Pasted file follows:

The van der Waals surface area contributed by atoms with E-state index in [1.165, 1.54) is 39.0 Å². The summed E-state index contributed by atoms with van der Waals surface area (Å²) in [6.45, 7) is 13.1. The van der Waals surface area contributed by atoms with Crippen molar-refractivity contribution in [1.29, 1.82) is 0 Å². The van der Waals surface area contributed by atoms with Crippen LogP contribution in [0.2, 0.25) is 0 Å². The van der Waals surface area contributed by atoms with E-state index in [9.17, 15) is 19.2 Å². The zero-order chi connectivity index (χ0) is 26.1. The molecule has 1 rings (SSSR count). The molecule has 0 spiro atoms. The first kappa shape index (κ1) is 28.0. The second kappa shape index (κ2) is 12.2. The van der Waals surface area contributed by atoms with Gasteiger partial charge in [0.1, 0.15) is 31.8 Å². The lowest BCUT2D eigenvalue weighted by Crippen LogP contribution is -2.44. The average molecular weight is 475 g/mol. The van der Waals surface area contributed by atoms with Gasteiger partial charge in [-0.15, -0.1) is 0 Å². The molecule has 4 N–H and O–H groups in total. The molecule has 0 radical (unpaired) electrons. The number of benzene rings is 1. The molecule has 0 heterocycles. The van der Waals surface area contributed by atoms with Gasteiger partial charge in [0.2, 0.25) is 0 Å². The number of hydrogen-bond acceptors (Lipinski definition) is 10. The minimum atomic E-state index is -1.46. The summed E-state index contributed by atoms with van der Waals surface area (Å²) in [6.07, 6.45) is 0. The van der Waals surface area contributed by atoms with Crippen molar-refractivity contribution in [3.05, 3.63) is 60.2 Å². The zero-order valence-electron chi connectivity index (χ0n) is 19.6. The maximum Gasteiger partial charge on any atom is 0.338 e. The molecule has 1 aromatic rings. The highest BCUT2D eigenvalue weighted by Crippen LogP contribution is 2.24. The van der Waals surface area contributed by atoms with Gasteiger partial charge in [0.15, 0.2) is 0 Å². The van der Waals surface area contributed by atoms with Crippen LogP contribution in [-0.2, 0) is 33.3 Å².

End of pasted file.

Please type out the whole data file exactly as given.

The van der Waals surface area contributed by atoms with E-state index in [1.165, 1.54) is 39.0 Å². The summed E-state index contributed by atoms with van der Waals surface area (Å²) in [6.45, 7) is 13.1. The van der Waals surface area contributed by atoms with Crippen molar-refractivity contribution in [1.29, 1.82) is 0 Å². The van der Waals surface area contributed by atoms with Crippen LogP contribution in [0.2, 0.25) is 0 Å². The van der Waals surface area contributed by atoms with E-state index in [9.17, 15) is 19.2 Å². The zero-order chi connectivity index (χ0) is 26.1. The molecule has 1 rings (SSSR count). The molecule has 0 spiro atoms. The first kappa shape index (κ1) is 28.0. The second kappa shape index (κ2) is 12.2. The van der Waals surface area contributed by atoms with Gasteiger partial charge in [0.1, 0.15) is 31.8 Å². The lowest BCUT2D eigenvalue weighted by Crippen LogP contribution is -2.44. The average molecular weight is 475 g/mol. The van der Waals surface area contributed by atoms with Gasteiger partial charge in [-0.15, -0.1) is 0 Å². The molecule has 4 N–H and O–H groups in total. The molecule has 0 radical (unpaired) electrons. The number of benzene rings is 1. The molecule has 0 heterocycles. The van der Waals surface area contributed by atoms with Gasteiger partial charge in [0.2, 0.25) is 0 Å². The number of hydrogen-bond acceptors (Lipinski definition) is 10. The minimum atomic E-state index is -1.46. The summed E-state index contributed by atoms with van der Waals surface area (Å²) in [6.07, 6.45) is 0. The van der Waals surface area contributed by atoms with Crippen molar-refractivity contribution in [3.05, 3.63) is 60.2 Å². The zero-order valence-electron chi connectivity index (χ0n) is 19.6. The maximum Gasteiger partial charge on any atom is 0.338 e. The molecule has 1 aromatic rings. The highest BCUT2D eigenvalue weighted by Crippen LogP contribution is 2.24. The van der Waals surface area contributed by atoms with Gasteiger partial charge in [0.15, 0.2) is 0 Å². The van der Waals surface area contributed by atoms with Crippen LogP contribution in [-0.2, 0) is 33.3 Å².